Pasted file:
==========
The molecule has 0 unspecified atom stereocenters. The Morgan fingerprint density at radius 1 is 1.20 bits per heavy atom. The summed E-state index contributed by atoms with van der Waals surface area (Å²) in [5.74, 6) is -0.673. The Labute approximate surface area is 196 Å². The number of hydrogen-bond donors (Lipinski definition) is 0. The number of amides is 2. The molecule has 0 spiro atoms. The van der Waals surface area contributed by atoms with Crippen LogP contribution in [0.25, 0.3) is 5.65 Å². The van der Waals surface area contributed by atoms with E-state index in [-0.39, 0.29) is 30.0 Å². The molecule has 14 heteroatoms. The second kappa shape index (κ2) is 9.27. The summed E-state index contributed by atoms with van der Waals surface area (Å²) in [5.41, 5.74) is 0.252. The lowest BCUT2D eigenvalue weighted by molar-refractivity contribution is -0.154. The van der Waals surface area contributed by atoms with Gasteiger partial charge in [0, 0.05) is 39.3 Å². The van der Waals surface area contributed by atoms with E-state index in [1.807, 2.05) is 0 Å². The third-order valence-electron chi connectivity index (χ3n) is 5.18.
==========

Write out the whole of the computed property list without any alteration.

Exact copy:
The molecule has 0 unspecified atom stereocenters. The Morgan fingerprint density at radius 1 is 1.20 bits per heavy atom. The summed E-state index contributed by atoms with van der Waals surface area (Å²) in [5.74, 6) is -0.673. The Labute approximate surface area is 196 Å². The number of hydrogen-bond donors (Lipinski definition) is 0. The number of amides is 2. The molecule has 0 spiro atoms. The van der Waals surface area contributed by atoms with Crippen LogP contribution in [0.25, 0.3) is 5.65 Å². The van der Waals surface area contributed by atoms with E-state index in [-0.39, 0.29) is 30.0 Å². The molecule has 14 heteroatoms. The second kappa shape index (κ2) is 9.27. The summed E-state index contributed by atoms with van der Waals surface area (Å²) in [5.41, 5.74) is 0.252. The lowest BCUT2D eigenvalue weighted by molar-refractivity contribution is -0.154. The van der Waals surface area contributed by atoms with Gasteiger partial charge in [0, 0.05) is 39.3 Å². The van der Waals surface area contributed by atoms with E-state index in [1.807, 2.05) is 0 Å². The third-order valence-electron chi connectivity index (χ3n) is 5.18.